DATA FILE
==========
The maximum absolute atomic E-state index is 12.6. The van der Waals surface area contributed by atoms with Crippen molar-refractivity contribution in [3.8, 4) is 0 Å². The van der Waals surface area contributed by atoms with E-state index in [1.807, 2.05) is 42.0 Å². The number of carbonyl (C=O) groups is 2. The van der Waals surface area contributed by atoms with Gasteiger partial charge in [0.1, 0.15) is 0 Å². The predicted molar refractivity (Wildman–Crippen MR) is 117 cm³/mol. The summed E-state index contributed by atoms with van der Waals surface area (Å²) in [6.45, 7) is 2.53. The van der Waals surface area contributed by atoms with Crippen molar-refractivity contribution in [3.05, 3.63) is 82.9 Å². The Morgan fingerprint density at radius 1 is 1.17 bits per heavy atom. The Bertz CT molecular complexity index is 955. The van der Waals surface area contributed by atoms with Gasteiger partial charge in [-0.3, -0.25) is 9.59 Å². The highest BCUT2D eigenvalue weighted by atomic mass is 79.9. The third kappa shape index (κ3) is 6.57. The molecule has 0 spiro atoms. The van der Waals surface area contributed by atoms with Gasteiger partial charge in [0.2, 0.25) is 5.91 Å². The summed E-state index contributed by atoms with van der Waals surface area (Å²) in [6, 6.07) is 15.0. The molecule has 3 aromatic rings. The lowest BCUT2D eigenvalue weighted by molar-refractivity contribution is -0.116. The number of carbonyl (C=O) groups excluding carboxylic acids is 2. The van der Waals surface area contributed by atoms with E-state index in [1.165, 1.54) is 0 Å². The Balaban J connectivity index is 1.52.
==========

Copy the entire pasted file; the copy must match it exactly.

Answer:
The maximum absolute atomic E-state index is 12.6. The van der Waals surface area contributed by atoms with Crippen molar-refractivity contribution in [3.8, 4) is 0 Å². The van der Waals surface area contributed by atoms with E-state index in [1.807, 2.05) is 42.0 Å². The number of carbonyl (C=O) groups is 2. The van der Waals surface area contributed by atoms with Gasteiger partial charge in [0.1, 0.15) is 0 Å². The predicted molar refractivity (Wildman–Crippen MR) is 117 cm³/mol. The summed E-state index contributed by atoms with van der Waals surface area (Å²) in [6.45, 7) is 2.53. The van der Waals surface area contributed by atoms with Crippen molar-refractivity contribution in [3.05, 3.63) is 82.9 Å². The Morgan fingerprint density at radius 1 is 1.17 bits per heavy atom. The Bertz CT molecular complexity index is 955. The van der Waals surface area contributed by atoms with Gasteiger partial charge in [-0.3, -0.25) is 9.59 Å². The highest BCUT2D eigenvalue weighted by atomic mass is 79.9. The third kappa shape index (κ3) is 6.57. The molecule has 0 spiro atoms. The van der Waals surface area contributed by atoms with Gasteiger partial charge in [0.2, 0.25) is 5.91 Å². The summed E-state index contributed by atoms with van der Waals surface area (Å²) in [6, 6.07) is 15.0. The molecule has 3 aromatic rings. The lowest BCUT2D eigenvalue weighted by molar-refractivity contribution is -0.116. The number of carbonyl (C=O) groups excluding carboxylic acids is 2. The van der Waals surface area contributed by atoms with E-state index in [1.165, 1.54) is 0 Å². The Balaban J connectivity index is 1.52.